Although this didn’t always follow through when he was working with other people’s budgets.

“So at college, I got into the introduction to computing, which was a graduate course; I was in engineering and was allowed to take the course. I ran our class 5 times over budget — I didn’t know there was a budget!”

Even at college — and having met up with the “much more hippy” Steve Jobs — Woz was still a prankster.

“Still, electronics has to be a little bit of fun. I built a TV jammer, which could fuzz up the pic on the screen in our college dorm. I’d hit a switch, and it would go fuzzy. A friend hits the tv, whack, made it go good. You could pound it; it’s an inanimate object, not a living creature. It makes me wonder; why wasn’t I in psychology class?”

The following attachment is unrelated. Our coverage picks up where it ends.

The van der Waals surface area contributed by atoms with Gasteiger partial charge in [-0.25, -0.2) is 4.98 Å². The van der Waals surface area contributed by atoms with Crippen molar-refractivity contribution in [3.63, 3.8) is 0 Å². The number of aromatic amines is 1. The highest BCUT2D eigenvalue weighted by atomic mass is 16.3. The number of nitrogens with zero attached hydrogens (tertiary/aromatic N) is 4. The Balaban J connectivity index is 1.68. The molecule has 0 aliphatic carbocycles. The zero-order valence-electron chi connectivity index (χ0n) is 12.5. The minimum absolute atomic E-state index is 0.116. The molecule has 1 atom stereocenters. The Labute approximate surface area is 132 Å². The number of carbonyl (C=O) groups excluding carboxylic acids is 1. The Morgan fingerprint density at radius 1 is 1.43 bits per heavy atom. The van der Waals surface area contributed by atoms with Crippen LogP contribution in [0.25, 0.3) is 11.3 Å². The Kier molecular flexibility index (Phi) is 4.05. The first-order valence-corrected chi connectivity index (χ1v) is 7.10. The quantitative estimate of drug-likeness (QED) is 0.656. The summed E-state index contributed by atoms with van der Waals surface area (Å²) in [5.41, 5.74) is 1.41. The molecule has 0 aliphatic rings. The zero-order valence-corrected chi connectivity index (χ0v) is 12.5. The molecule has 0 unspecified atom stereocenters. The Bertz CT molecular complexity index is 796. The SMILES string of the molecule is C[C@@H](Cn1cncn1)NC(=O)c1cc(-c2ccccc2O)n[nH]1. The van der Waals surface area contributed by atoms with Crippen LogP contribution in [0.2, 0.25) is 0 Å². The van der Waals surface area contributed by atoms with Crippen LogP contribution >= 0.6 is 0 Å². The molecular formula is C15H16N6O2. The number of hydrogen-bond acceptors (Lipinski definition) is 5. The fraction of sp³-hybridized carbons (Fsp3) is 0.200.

Woz started his professional career at HP, where he interviewed based on the fact that HP had the hottest product of its time — the HP scientific calculator.

“The iPhone 4 of that time was the HP scientific calculator. They brought me into HP; they auditioned me and interviewed me and hired me to design. I had no college degree but I could do the work better than those with college degrees. I came to the conclusion that I was going to be an engineer at HP for life.”

HP wasn’t the only company that impressed the young Woz, however. There was also Atari.